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Declining rates to continue, S&P warns on reinsurer discipline

23rd June 2017 - Author: Staff Writer

Global reinsurers face another year of falling rates as the market shows no signs of shifting course; abundance of capital and normal levels of losses coupled with growing competition have remained the unchanged hallmarks of the reinsurance sector, said S&P Global in a report released yesterday.

Challenges aheadS&P rated the sector’s outlook as stable as reinsurers demonstrate resilience to the challenges with strategies for diversifying income and disciplined underwriting, however, the agency warned that reinsurers who make large gains through underpricing could see rating downgrades.

S&P Global Ratings credit analyst Taoufik Gharib, said; “We are maintaining our stable outlook on the reinsurance sector, with its sophisticated enterprise risk management constructs, still-rational underwriting, and robust capital.

“However, any aggressive growth through underpricing–especially in the softer lines-while providing cheap capacity to cedents will likely trigger negative rating actions.”

Additional factors supporting the sector’s stable outlook include “sophisticated enterprise risk management (ERM) programs, strong capital adequacy, and still-rational underwriting (so far),” S&P explained.

RMS

Levels of alternative capital entering the reinsurance market reach record levels year on year, threatening to squeeze reinsurers further out of their traditional market share.

According to a report by Aon Benfield, alternative capital grew by 12.5% in 2016, reaching $81 billion, up from $72 billion in 2015.

The 10-year compound annual growth rate (CAGR) of alternative capital in reinsurance has been at 16.9%, while traditional capital grew at a  comparatively slow 10-year CAGR of 3.4% to $514 billion in 2016.

Reinsurers have been adapting to this influx with underwriting discipline and a range of strategies from focusing on mergers and acquisitions to expanding their own primary insurance operations and creating tailor-made solutions for less-saturated market demands.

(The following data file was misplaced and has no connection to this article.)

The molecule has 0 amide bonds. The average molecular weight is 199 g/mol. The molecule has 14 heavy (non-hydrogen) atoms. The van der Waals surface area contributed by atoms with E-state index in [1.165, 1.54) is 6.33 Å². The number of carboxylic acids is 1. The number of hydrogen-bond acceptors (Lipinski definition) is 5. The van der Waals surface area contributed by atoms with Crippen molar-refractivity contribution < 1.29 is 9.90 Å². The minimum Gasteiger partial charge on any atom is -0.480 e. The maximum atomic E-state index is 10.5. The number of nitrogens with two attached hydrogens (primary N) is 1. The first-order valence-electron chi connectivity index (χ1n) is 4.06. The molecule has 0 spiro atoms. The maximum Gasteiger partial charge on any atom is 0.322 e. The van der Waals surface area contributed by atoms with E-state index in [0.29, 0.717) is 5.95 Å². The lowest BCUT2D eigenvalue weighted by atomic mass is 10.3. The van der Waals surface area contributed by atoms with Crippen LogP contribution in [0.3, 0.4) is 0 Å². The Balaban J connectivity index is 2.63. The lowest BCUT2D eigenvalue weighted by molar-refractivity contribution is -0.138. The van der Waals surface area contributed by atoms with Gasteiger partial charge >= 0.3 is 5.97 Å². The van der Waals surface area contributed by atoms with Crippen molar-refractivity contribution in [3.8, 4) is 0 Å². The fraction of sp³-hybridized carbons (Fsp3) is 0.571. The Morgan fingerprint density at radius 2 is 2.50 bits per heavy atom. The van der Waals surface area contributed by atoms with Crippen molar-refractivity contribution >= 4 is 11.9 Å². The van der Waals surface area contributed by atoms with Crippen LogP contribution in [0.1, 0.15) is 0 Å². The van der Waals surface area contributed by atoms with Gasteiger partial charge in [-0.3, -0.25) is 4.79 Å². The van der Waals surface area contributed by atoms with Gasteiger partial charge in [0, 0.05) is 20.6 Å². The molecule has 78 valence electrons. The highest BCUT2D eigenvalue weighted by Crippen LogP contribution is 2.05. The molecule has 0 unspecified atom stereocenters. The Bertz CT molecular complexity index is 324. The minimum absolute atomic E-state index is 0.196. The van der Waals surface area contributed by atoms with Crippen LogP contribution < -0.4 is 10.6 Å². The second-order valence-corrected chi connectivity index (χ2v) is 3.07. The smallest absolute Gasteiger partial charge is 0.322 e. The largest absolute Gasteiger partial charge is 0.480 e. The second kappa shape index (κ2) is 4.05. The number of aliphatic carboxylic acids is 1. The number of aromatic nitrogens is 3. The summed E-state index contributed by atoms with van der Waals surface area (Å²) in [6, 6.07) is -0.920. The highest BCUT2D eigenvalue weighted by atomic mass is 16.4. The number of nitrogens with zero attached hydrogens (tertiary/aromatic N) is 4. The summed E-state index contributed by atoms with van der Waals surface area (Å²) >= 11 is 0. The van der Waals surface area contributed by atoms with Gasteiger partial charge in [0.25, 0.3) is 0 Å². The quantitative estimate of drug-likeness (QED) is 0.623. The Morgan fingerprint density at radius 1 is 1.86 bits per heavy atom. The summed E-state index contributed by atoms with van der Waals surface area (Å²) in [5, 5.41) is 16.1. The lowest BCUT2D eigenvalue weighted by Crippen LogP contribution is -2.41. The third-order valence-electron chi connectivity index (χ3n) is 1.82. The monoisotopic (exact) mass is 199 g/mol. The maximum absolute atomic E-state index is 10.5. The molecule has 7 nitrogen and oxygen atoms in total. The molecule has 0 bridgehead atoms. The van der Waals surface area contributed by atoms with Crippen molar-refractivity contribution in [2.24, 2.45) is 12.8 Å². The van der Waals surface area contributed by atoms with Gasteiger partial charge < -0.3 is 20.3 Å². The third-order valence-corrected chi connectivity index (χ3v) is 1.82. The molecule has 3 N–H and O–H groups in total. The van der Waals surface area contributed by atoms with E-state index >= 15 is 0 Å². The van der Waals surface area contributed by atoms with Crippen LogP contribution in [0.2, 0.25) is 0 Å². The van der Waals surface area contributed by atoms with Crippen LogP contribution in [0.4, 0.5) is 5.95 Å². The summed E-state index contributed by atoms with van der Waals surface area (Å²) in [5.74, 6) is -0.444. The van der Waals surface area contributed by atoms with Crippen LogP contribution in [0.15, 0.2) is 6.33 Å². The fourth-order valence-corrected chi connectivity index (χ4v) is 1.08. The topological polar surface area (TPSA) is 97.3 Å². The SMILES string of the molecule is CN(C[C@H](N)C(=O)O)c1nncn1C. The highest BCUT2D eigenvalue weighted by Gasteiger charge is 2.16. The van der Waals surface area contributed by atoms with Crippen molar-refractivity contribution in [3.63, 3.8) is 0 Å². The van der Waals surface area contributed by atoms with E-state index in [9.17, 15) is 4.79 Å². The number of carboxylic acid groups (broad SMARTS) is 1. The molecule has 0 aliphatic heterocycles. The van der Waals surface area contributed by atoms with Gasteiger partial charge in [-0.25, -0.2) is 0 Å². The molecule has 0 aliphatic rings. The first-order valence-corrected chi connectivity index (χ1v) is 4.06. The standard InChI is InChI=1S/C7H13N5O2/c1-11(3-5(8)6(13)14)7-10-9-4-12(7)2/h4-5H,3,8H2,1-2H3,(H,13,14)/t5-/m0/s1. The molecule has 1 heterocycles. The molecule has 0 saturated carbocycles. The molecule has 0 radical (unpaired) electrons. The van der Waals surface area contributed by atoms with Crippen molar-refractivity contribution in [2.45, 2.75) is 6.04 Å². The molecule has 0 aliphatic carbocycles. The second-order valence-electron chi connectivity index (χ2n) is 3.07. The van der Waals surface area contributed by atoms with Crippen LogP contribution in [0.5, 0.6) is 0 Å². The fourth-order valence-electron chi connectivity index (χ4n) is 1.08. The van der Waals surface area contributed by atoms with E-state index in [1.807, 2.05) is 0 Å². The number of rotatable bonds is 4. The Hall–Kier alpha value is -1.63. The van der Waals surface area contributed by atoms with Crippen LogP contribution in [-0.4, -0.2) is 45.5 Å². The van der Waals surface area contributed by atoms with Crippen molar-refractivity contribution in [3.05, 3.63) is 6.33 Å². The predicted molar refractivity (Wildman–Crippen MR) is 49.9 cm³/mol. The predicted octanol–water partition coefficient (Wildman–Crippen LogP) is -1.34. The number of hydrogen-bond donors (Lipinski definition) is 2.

Increasingly, reinsurers seek out growth options that move away from the highly pressurised catastrophe-exposed lines; as alternative capital floods catastrophe re/insurance, bespoke solutions allow reinsurers to access more complex risks and move away from over-reliance on the traditional commoditized lines that have come under intense pricing pressure.

Some carriers have resorted to returning excess capital to shareholders, and writing less business as market opportunities become more scarce.

S&P commented; “Although there is bound to be some undisciplined behavior at this stage of the cycle, we have found that in general, reinsurers’ ERM programs have allowed them to manage the cycle more effectively by making strategic decisions on a more-disciplined, risk/reward basis than in cycles past.”

However, as ever, when traditional areas of underwriting come under pressure, new opportunities emerge and areas of risk such as cyber and terror are gaining traction and creating new pockets for growth across the globe.

The S&P report pointed out that so far these risks have made little significant impact on reinsurers’ profitability as “these risks are still largely unpenetrated markets for re/insurers.”

However, the opportunities are significant enough to breathe new life into the reinsurance sphere, for those who can transition successfully to meet the needs of the future.

The global cyber insurance market is estimated to be worth $3-4 billion in gross premiums written, and is expected to grow to $14 billion in the next five years.

This is coupled with the still low levels of reinsurance penetration in emerging markets, which S&P said; “also present an opportunity as these economies grow and the domestic insurance market matures.

“Specifically, China and India are large markets that maintain a significant disparity between natural catastrophe risk and coverage.

“Like any emerging market, these tend to have great volatility in pricing and terms and conditions, which could be sources of great risk and opportunity for the enterprising reinsurer.”

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